The first limitation of this study is its narrow focus within the complex, interconnected properties of forests. The study examined only the health of planted and unplanted trees within a circular plot. The study does not examine many other facets that are responsible for the health of these trees besides herbicide spraying and site preparation, including topography, soil nutrient analysis, animal and pest disturbance, and historic climatic conditions. As such, although an excellent basis for a long-term study on herbicides, examinations of these variables and their connections is essential for accurate depictions of forest stand development.
Another, related limitation is the issue of controlling all the variables. The experiment site is located in a real forest, which is susceptible to weather, soil, climatic variances, pest invasion, and human contact. The reality of the testing site means some trees may be affected differently by uncontrolled variables than others. It is not possible to control the long-term growth of trees, as is done in a laboratory or greenhouse for experiments with short-lived plants or seedlings.
Additional limitations to my scientific study involve sampling techniques. Crown position was observed visually, height was determined by tilting the surveyor to the angle of treetop, and measuring each tree diameter at exactly 1.3 meters was essentially impossible due to branches and uneven terrain. These three techniques rely heavily on the observer, and as such their accuracy is limited by human error.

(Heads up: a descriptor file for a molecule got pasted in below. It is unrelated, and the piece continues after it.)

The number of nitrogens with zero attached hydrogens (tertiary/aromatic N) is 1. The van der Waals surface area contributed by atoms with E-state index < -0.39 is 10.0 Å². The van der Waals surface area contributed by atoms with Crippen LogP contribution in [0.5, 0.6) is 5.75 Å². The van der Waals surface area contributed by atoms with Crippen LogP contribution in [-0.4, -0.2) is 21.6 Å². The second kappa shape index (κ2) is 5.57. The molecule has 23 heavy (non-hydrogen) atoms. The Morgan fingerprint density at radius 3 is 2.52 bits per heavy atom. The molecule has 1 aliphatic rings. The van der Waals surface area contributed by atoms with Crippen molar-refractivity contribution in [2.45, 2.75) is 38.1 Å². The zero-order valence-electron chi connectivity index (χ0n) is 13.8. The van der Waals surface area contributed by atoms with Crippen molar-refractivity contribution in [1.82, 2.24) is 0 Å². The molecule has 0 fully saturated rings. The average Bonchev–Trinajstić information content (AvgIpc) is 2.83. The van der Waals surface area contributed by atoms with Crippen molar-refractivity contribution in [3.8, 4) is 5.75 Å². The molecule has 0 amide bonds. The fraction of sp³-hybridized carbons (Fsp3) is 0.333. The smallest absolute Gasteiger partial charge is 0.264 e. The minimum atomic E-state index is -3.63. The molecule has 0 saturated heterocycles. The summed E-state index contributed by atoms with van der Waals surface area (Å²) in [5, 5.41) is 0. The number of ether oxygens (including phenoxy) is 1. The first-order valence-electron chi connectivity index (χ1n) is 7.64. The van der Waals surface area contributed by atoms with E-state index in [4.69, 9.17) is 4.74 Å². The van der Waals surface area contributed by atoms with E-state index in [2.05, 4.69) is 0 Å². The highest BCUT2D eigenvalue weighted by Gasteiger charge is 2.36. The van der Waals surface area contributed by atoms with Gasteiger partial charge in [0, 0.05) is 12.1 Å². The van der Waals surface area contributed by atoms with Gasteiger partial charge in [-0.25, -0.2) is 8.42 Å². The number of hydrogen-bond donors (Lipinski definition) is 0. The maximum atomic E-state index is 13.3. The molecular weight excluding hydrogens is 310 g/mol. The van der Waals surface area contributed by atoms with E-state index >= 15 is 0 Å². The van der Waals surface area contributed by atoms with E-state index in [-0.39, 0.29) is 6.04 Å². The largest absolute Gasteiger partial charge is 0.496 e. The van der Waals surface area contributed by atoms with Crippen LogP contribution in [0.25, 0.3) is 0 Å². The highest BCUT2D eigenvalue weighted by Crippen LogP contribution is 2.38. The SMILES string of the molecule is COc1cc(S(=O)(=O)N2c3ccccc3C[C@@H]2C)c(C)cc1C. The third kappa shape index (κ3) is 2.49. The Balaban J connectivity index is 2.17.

The sites used within my report offer several avenues for future research and improvement of the study’s limitations. Given their history, these sites will be very effective for continued long-term studies on the effect of herbicides on tree and stand growth, mechanical site preparation, and their interaction. In addition, the effects of herbicides on other environmental components, such as soil nutrients, minor shrub vegetation, and animal habitat, can be examined.
More About This Resource...
This winning entry in the Museum's Young Naturalist Awards 2009 is from an Ontario 12th grader. Allister studied the long-term effects of herbicides in reforestation. His essay includes:
- an overview of reforestation studies and the research question he set about to answer;
- his hypothesis that herbicide application would give white spruce a greater long-term chance for survival; and
- the results of his study, including what can and what cannot be improved through the use of herbicide spraying.
Supplement a study of biology with an activity drawn from this winning student essay.
- As a class, discuss weed killers. Where and how are they used? Why do students think they work?
- Send students to this online article, or print copies of the essay for them to read.
- Have them write a one-page reaction to the essay, focusing on what they learned about how and why herbicides work.
OriginYoung Naturalist Awards